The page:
by Kirsten Kaschock
The wolf, another understudy.
When the grandmother accidentally died by being ingested
by the wolf (nature trumping nurture) the wolf
stepped in sans make-up.
Redrid Inghood was used to her grandmother’s foreign body
—its flannel cocoon chafing all beneath
not skin so much as paper wrapping shrunken fruit.
Another rewrite (this one with fur) couldn’t
be expected to throw her off her words.
What was problematic was her grandmother’s interest.
Usually the monologues veered
skidding across three subjects, none
of these Redrid.
One—the pigs nextdoor
Two—a gout that bedrode her yet
diminished not her appetite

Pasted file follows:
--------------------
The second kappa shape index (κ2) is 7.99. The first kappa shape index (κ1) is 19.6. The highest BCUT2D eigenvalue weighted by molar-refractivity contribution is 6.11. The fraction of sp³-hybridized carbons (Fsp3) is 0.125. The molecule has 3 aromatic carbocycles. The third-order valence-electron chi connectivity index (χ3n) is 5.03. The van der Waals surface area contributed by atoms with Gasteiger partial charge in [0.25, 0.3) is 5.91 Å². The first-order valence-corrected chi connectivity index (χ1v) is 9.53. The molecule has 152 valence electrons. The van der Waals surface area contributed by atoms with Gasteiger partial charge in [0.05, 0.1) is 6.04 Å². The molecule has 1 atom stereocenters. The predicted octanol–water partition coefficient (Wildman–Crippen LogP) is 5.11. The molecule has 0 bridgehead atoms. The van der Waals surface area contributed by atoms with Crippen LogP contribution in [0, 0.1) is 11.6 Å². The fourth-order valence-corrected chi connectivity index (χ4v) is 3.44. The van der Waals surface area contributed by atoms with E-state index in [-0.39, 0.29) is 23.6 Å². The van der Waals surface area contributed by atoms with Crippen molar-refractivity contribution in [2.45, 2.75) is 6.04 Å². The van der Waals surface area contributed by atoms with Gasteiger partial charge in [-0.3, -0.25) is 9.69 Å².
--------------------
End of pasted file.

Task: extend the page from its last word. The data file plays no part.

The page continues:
(the remarked-upon basket)
Three—disgraces of her youth, inverted
virtues, relived promiscuities, relished
Age did not keep the bag either
from flagellating her young benefactor. Redrid (basket
or no) was out her throat a feeble-minded bastard.
This time a wolf spoke, and the girl leaned in.
Rabidity she’d met before, in slather, been cut
by sharper teeth. Many times
she’d bitten her own handback, bled it to zigzag
the woods—her trails (more savory than crumb)
inviting some future brutal stalker
not seedfed bird.
But let the surrogate feel seminal.
He should have his pleasure, swell his belly.
Another man would come to split it.
She was sick
with scavengers. Plus
Miss Inghood had been delivered thusly
once before. Another mother (less grand
but just as clearly a replacement) had
each night, no stray, trace the exacting path of the scar
back, and back. There
were, the daughter-double thought, so many
many ways to be consumed.